An additional argument to recognize four distinct species concerns their conservation status. In the press release, the researchers say that “regarding the four populations as separate species, gives conservationists a better chance of protecting their diversity because if there’s a decline in one of them it will change the threat status as defined by the IUCN Red List”. This is not a biological reason for a taxonomic revision, but a political one. And that is no problem. In light of the current biodiversity crisis it is important to protect as many species as possible. We could have endless academic discussions whether to classify these penguins as species or subspecies, but that won’t safeguard their future. Let’s focus on what matters.


Tyler, J., Bonfitto, M. T., Clucas, G. V., Reddy, S., & Younger, J. L. (2020). Morphometric and genetic evidence for four species of gentoo penguin. Ecology and Evolution10(24), 13836-13846.

Featured image: Gentoo Penguin (Pygoscelis papua) © Ben Tubby | Wikimedia Commons

Hybrids between Zebra Finch subspecies provide evidence for a weak meiotic driver

Subtle deviations from Mendelian expectations point to a meiotic driver in the Timor subspecies.

Every biology student has worked his or her way through the pea-experiments of Gregor Mendel, creating Punnett squares with recessive and dominant alleles. One of the most important insights from these pivotal experiments was the observation that every allele at a genetic locus has an equal probability of being transmitted to the next generation (ultimately giving rise to the predictable ratios of dominant and recessive traits). However, some alleles show clear deviations from these expected patterns. These genetic elements are known as meiotic drivers, because they “drive” the meiotic cell division process in such as way that they have a higher chance of ending up in the gametes (i.e. eggs or sperm cells).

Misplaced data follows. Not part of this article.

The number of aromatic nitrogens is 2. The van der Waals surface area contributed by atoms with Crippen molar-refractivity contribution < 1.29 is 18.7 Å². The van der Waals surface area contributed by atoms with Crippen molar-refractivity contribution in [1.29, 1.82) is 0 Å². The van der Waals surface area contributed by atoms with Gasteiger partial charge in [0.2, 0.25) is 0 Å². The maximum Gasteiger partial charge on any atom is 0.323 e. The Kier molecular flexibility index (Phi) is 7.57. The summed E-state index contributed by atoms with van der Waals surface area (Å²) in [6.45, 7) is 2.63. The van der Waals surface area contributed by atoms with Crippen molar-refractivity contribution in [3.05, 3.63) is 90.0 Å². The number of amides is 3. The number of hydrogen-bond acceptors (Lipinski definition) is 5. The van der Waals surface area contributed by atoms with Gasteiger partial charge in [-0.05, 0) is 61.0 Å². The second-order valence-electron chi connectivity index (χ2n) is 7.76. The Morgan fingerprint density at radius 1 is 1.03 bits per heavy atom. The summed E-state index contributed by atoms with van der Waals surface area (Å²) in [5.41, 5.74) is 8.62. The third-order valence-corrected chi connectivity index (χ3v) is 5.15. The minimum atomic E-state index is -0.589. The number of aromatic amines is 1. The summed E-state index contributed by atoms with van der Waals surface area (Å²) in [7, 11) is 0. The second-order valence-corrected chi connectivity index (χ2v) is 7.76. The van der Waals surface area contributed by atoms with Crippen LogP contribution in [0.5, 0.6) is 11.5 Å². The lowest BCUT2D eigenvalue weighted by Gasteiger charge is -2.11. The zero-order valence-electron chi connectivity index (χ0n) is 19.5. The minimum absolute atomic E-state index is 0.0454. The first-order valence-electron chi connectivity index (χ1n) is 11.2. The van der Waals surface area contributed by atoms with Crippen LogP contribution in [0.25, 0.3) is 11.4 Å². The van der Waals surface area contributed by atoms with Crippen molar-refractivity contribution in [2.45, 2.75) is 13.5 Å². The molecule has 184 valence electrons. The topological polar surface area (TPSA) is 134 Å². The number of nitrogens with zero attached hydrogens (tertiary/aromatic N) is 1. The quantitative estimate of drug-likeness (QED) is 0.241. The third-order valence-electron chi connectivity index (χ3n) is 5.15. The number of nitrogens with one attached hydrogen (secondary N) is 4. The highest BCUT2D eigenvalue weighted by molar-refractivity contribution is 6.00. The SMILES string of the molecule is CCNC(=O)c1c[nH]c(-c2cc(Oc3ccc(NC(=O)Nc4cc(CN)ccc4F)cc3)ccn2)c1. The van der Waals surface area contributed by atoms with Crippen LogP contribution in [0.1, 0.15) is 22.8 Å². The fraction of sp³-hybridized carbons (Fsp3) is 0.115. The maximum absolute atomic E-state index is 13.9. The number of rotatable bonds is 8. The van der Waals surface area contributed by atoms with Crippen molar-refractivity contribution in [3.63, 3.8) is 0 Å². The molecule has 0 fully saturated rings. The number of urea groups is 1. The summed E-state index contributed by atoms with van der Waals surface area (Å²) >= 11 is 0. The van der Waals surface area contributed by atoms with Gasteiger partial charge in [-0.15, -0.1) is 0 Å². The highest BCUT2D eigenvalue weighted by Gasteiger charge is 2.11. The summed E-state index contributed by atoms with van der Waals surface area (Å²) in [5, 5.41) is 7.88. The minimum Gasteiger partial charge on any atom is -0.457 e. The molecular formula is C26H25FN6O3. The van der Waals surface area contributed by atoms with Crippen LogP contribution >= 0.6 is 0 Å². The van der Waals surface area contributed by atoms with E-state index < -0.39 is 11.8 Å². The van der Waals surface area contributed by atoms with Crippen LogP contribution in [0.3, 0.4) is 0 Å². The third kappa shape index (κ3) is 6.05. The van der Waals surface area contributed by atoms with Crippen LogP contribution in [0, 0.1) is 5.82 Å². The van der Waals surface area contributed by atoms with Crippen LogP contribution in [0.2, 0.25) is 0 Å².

During meiosis, the chromosomes are sorted into four daughter cells. In birds, one daughter cell develops into the mature egg, while the other three develop into polar bodies. The spindle apparatus attaches to the centromeres of the chromosomes and drags them into the different daughter cells. Meiotic drivers are often found close to centromeres, because this allows them to influence the spindle fibers and ensure that they end up in the daughter cell that becomes the mature egg. Indeed, previous research in chickens reported a meiotic driver at the centromere of chromosome 1.

An schematic representation of the meiotic process. Meiotic drivers influence the sorting of chromosomes so that they are transmitted to the next generation. From: Wikipedia.